There are so many women in need of screening and treatment in Guatemala, but lack of resources and other challenging life circumstances create significant barriers to access. WINGS breaks down these barriers in many ways. We provide talks and training that explain the risk factors of cervical cancer, the disease progression, treatment, and the importance of screening. We also reduce our patients’ financial burden by providing low-cost, high quality services made possible through generous donations to WINGS. Last but not least, our mobile clinics are key; if a patient cannot come to us, we will go to them. Through our mobile clinics, we are able to reach people in the most remote, rural areas of the country, in the hope that more Guatemalans can get the medical attention and services they need. In 2015, WINGS surpassed its cervical cancer screening projection by 141%, screening 3,062 women. And just in the first three months of 2016, we have already done 496 cervical cancer screenings.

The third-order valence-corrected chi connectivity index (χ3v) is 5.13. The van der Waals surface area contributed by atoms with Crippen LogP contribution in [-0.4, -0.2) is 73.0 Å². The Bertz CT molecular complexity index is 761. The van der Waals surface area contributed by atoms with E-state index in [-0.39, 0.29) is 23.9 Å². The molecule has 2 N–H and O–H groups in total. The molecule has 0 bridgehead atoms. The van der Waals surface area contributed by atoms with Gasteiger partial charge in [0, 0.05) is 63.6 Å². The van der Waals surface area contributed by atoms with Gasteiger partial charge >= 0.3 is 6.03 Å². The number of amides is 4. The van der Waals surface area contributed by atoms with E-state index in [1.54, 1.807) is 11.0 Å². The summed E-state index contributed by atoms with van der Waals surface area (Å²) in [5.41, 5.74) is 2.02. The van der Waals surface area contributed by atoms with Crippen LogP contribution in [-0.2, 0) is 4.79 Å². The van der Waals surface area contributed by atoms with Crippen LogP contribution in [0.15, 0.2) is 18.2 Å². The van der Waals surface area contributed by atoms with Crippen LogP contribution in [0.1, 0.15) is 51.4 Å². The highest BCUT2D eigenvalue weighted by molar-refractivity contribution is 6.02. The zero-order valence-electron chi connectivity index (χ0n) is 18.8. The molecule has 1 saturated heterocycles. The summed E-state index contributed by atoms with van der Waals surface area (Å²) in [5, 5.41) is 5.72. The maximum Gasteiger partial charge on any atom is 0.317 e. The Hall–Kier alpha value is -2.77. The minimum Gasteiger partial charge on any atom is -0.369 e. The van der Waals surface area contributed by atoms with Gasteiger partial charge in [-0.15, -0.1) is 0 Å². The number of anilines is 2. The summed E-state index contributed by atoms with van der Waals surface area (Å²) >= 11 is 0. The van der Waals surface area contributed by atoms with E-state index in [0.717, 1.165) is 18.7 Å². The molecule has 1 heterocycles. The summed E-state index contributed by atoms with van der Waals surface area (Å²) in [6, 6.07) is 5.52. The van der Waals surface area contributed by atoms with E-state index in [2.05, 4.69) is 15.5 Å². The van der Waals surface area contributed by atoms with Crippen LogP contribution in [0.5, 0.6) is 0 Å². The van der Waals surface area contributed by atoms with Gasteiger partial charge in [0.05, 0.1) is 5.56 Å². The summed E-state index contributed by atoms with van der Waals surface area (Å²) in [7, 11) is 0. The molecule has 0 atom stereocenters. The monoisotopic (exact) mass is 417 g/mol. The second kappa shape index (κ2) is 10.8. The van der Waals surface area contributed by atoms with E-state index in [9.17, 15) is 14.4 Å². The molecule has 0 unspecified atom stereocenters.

Thank you for standing with WINGS and bringing vital cervical cancer education and screening to vulnerable women in Guatemala.

WINGS doing outreach in rural Guatemala
WINGS doing outreach in rural Guatemala
WINGS nurse and a patient during our mobile clinic
WINGS nurse and a patient during our mobile clinic
Dec 21, 2015

Why Prevention Must Go Beyond Available Services

Raising awareness for women
Raising awareness for women's group